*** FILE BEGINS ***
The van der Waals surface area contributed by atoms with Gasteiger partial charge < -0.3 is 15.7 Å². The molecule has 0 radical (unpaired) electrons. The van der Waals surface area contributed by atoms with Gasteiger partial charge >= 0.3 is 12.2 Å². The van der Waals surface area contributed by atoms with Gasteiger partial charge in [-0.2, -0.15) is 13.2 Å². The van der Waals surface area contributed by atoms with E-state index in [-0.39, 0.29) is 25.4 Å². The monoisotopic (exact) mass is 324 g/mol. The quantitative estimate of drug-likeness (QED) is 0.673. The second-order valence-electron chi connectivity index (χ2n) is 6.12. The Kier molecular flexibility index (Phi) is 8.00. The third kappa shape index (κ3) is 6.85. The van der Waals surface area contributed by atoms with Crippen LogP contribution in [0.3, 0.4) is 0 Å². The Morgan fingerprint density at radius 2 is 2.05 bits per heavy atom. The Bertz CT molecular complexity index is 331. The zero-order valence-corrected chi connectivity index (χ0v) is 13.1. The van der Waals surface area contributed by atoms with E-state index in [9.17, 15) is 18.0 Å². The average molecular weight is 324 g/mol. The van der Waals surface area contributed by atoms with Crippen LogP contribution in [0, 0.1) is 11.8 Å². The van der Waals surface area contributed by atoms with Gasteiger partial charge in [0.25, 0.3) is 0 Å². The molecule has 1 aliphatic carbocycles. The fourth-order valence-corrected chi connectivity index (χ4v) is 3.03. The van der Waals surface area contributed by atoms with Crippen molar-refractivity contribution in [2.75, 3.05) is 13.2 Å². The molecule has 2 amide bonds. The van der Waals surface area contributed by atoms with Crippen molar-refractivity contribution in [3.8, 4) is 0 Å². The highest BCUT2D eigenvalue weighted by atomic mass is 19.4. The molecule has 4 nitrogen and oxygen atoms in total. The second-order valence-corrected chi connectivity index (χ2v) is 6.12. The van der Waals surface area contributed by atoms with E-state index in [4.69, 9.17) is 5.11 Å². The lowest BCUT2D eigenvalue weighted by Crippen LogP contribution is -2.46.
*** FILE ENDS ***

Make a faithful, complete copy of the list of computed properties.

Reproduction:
The van der Waals surface area contributed by atoms with Gasteiger partial charge < -0.3 is 15.7 Å². The molecule has 0 radical (unpaired) electrons. The van der Waals surface area contributed by atoms with Gasteiger partial charge >= 0.3 is 12.2 Å². The van der Waals surface area contributed by atoms with Gasteiger partial charge in [-0.2, -0.15) is 13.2 Å². The van der Waals surface area contributed by atoms with E-state index in [-0.39, 0.29) is 25.4 Å². The monoisotopic (exact) mass is 324 g/mol. The quantitative estimate of drug-likeness (QED) is 0.673. The second-order valence-electron chi connectivity index (χ2n) is 6.12. The Kier molecular flexibility index (Phi) is 8.00. The third kappa shape index (κ3) is 6.85. The van der Waals surface area contributed by atoms with Crippen LogP contribution in [0.3, 0.4) is 0 Å². The Morgan fingerprint density at radius 2 is 2.05 bits per heavy atom. The Bertz CT molecular complexity index is 331. The zero-order valence-corrected chi connectivity index (χ0v) is 13.1. The van der Waals surface area contributed by atoms with E-state index in [9.17, 15) is 18.0 Å². The average molecular weight is 324 g/mol. The van der Waals surface area contributed by atoms with Crippen LogP contribution in [0, 0.1) is 11.8 Å². The van der Waals surface area contributed by atoms with Gasteiger partial charge in [0.25, 0.3) is 0 Å². The molecule has 1 aliphatic carbocycles. The fourth-order valence-corrected chi connectivity index (χ4v) is 3.03. The van der Waals surface area contributed by atoms with Crippen molar-refractivity contribution in [2.75, 3.05) is 13.2 Å². The molecule has 2 amide bonds. The van der Waals surface area contributed by atoms with Crippen molar-refractivity contribution in [3.8, 4) is 0 Å². The highest BCUT2D eigenvalue weighted by atomic mass is 19.4. The molecule has 4 nitrogen and oxygen atoms in total. The second-order valence-corrected chi connectivity index (χ2v) is 6.12. The van der Waals surface area contributed by atoms with E-state index in [4.69, 9.17) is 5.11 Å². The lowest BCUT2D eigenvalue weighted by Crippen LogP contribution is -2.46.